a refusal to lower the discourse

Recently on twitter I appreciated Deborah Meier, a powerful voice for progressive education, for her insistence on nuance and complexity. It was interesting to note that in the comments suggestions to the above link, a response purporting to be from a supporter of Meier’s, rebutted her nuance as if she had just been being polite to the “other side.”

Educators, we are going to have to start insisting on nuance, complexity, and mess. I always tell my students that learning is messy, I think the educational community needs to acknowledge the same.

What amazed me about the now famous/notoriousSuperintendent’s Manifesto” that stirred a great deal of attention recently, was the reduction of the conversation to simplicities. They seem to argue that changing, for example, the teacher seniority and discipline processes would suddenly change the what Richard Elmore calls the enduring “grammar of schooling” (relevant quote posted here). More than 100 years of schooling history belie this belief.

The public school systems are inertia bound and enduring. They adapt ably to the whim of public policy and politics. The four year political cycle ensures that the ever growing demands on schools change, at least in emphasis, from one extreme to another with the changing of the political tides. Michelle Rhee, who seemed to operate the belief that effective hierarchical management could, effectively impact change in the school system, was swept aside by heterarchical forces far stronger than her. Her resignation was inevitable, as noted by educational historian David Tyack. Tyack is nothing, if not nuanced.

In another example of nuance, and in contrast to the original manifesto, I think Arlene Ackerman, superintendent here in Phlly, offered a much more complex rendition of the challenges facing schools and school systems. Regardless of whether you agree with her reform agenda, it is hard to disagree with Ackerman’s assertion, “A collaborative approach to reform may not be easy, glamorous or movie-worthy, but it is a stronger and sustainable solution that is likely to outlast the tenure of individuals or politicized agendas.”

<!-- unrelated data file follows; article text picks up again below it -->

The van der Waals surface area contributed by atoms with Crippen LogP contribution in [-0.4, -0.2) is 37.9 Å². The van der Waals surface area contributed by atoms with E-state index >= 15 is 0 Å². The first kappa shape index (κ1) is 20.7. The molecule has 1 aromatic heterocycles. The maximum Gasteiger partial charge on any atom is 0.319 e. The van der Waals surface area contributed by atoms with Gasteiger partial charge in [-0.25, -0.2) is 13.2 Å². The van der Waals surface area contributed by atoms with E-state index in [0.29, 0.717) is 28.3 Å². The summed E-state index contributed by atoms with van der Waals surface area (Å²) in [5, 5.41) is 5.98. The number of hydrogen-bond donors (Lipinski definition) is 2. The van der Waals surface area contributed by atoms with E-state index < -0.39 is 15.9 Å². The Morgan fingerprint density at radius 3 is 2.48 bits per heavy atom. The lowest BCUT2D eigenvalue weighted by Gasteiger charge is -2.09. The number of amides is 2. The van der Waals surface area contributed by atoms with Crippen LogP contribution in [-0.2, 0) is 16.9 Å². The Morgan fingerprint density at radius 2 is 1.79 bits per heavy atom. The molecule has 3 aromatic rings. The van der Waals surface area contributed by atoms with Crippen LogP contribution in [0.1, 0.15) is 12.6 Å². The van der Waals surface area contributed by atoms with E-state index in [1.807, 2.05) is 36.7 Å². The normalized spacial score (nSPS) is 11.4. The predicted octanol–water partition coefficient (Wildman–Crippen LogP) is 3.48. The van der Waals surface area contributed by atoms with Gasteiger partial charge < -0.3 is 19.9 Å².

Unlike Tyack (and somewhat like, for example, Tom Vander Ark), I do see the spread of independent public public schools, charter or otherwise, as a potential important systems change. Beware, however, of any and all absolutes. At REAL we hope to deal, instead, in the truly complicated needs of each student, family, and community we serve.

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3 comments

  1. the need to keep the discourse nuanced is real, but not necessarily grounded in real life. yes, we want to assume the public making choices about schools, education, or any other social issue is rational and capable of engaging in meaningful, complex conversation. but i fear we are expecting a lot from adults who have been (mis)educated by the same system we hope to reform. the reason many debates are hijacked by fearmongers and corporate interests is because they consistently underestimate the congnitive power of the american public, and time and again they win.

    i think the better set of issues to consider is how to express complex issues in simple terms. we love soundbites, and although the whole of educational reform can not be summed up in 30 seconds, we should strive to make it understandable to a notoriously underinformed public. look at the debates over healthcare, and how any nuance was removed and people ultimately voted against their best interest. the same goes with taxes and economic issues. if there is any hope of meaningful change, there must be an acknowledgement of the overall lack of intelligence displayed by americans over and over. not saying we should cater to this, or even lower the bars we set for ourselves, but that we need to be better marketers of ideas. as sad as it may be, packaging makes all the difference, no matter how hard we try to prove that wrong.

    1. Well, I don’t agree at all about “the lack of intelligence” Carl suggests is displayed by the American voter, and I’m not sure what he means about “people ultimately voted against their best interest” regarding healthcare, I do agree that all of us who purport to have something to offer to the policy debate in education need to learn how to boil it down to an elevator speech or a commercial or a sound-bite.

      The voting public sometimes frustrates me and I have been known to rant about how people do often seem to vote against their own self-interest. However, to me this is a problem of teaching and learning more than it is of anything else. Schools and educators and parents have allowed the public discourse our children learn to value to be devoid of meaningful or important content. With out exposure to wide varieties of interesting and important content, it is hard for youth to build the cognitive frameworks for difficult conversations.

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